It’s no longer a secret that China has climbed to the top of Africa’s trade partner ladder, going from a paltry $1 billion in bilateral trade in 1980 to a record $200 billion in 2014. Fueled by loans, foreign direct investment in critical infrastructure projects, and advantageous prices for exports, this primarily economic relationship is now slowly morphing into a more comprehensive partnership that risks displacing the existing balance of power on the continent. For example, a Cornell University study from 2013 uncovered evidence that “trade with China generates foreign policy consequences,” especially concerning the voting patterns of African countries inside the United Nations General Assembly. What’s more, since Africa is already host to a complex network of military alliances and defense agreements signed either with former colonial masters or the United States, China’s expanding influence on the continent at the behest of Xi’s “ one belt and one road” vision will likely cause frictions and push Beijing into taking a more active stance.
Djibouti is a case in point. The country has contracted Chinese loans and is currently developing 14 lavish megaprojects, worth some $9.8 billion, with Beijing’s help. However, Djibouti is also arguably Washington’s most important African ally and plays host to the biggest American base on the continent, Camp Lemonnier. Home to some 4,500 personnel, fighter planes, Predator UAVs and helicopters, the base is the principal hub for drone operations in Yemen and Somalia and wider U.S. counterterrorism campaigns throughout the region. Sensitive to national security issues, Washington heavily protested against a 2014 security and defense agreement Djibouti signed with Beijing, and agreed to a doubling of the rent it paid for Lemonnier in the hopes of maintaining the country’s three-going-on-a-litigious-fourth-term president, Guelleh, on its side. In the run-up to a May 5 visit by Secretary of State John Kerry, U.S. lawmakers even sent a letter calling out Guelleh’s double standards toward Washington as well as his long-standing human rights abuses and autocratic tendencies. The May 10 announcement of a future Chinese base will surely not go down well in Washington.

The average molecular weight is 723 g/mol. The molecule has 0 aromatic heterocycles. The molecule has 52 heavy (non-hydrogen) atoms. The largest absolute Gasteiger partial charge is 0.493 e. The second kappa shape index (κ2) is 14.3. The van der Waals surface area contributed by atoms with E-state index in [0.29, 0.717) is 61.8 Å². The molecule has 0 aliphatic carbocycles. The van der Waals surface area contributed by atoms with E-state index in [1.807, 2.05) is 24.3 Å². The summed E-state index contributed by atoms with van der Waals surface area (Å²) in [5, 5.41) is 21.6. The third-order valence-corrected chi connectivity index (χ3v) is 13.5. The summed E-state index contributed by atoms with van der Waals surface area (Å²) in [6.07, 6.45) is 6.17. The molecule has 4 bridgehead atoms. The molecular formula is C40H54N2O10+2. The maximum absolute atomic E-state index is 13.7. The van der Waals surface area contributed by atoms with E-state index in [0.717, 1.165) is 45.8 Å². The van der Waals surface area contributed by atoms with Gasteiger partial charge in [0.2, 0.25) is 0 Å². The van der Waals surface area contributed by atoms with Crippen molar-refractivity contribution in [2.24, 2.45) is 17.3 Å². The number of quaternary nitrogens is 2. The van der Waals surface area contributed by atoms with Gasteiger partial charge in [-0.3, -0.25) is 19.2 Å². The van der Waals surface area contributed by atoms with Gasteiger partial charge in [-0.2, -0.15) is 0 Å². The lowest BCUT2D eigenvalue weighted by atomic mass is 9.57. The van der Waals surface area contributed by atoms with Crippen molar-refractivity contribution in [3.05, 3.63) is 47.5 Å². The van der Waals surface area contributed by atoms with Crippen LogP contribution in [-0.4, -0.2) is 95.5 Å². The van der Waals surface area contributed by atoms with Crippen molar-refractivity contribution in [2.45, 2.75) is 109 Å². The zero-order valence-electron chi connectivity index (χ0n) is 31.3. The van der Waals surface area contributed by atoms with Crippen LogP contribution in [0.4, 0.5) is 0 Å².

In the context of a growing rivalry between Beijing and Washington, Djibouti showcases that certain strategic points are underpinned by a zero-sum logic, where one power’s gain can only come at the other one’s loss. What this means is that the idea of the MSR as a purely economic initiative is fanciful to say the least.
It should also be noted that the MSR initiative is not financed through grants or development aid but through loans, some of which carry high interest rates. The IMF expressed concern at Djibouti’s own capacity to repay the billions of dollars borrowed from Beijing. Furthermore, the recent kerfuffle in Sri Lanka and the Maldives—where the governments accepted loans at unsustainable rates and were force to cede control to Beijing of strategic assets it helped finance in exchange for relaxing conditions—presents a different narrative for the MSR. According to this latter interpretation, the project is nothing more than a long-term strategy through which China gets to have its cake and eat it too—a government contracts a development loan, builds infrastructure useful for both its needs and China’s, before ceding administration of the asset to Beijing over solvency concerns.
If that were the case, then the MSR would enforce a line of analysis dubbed the “string of pearls” model, according to which China’s maritime strategy is to disguise military bases across the South China Sea and the Indian Ocean, all the way to Africa, as commercial deep-water ports.
A PLA-N base in Djibouti would most certainly give a nod to this view.
The author is a London-based researcher.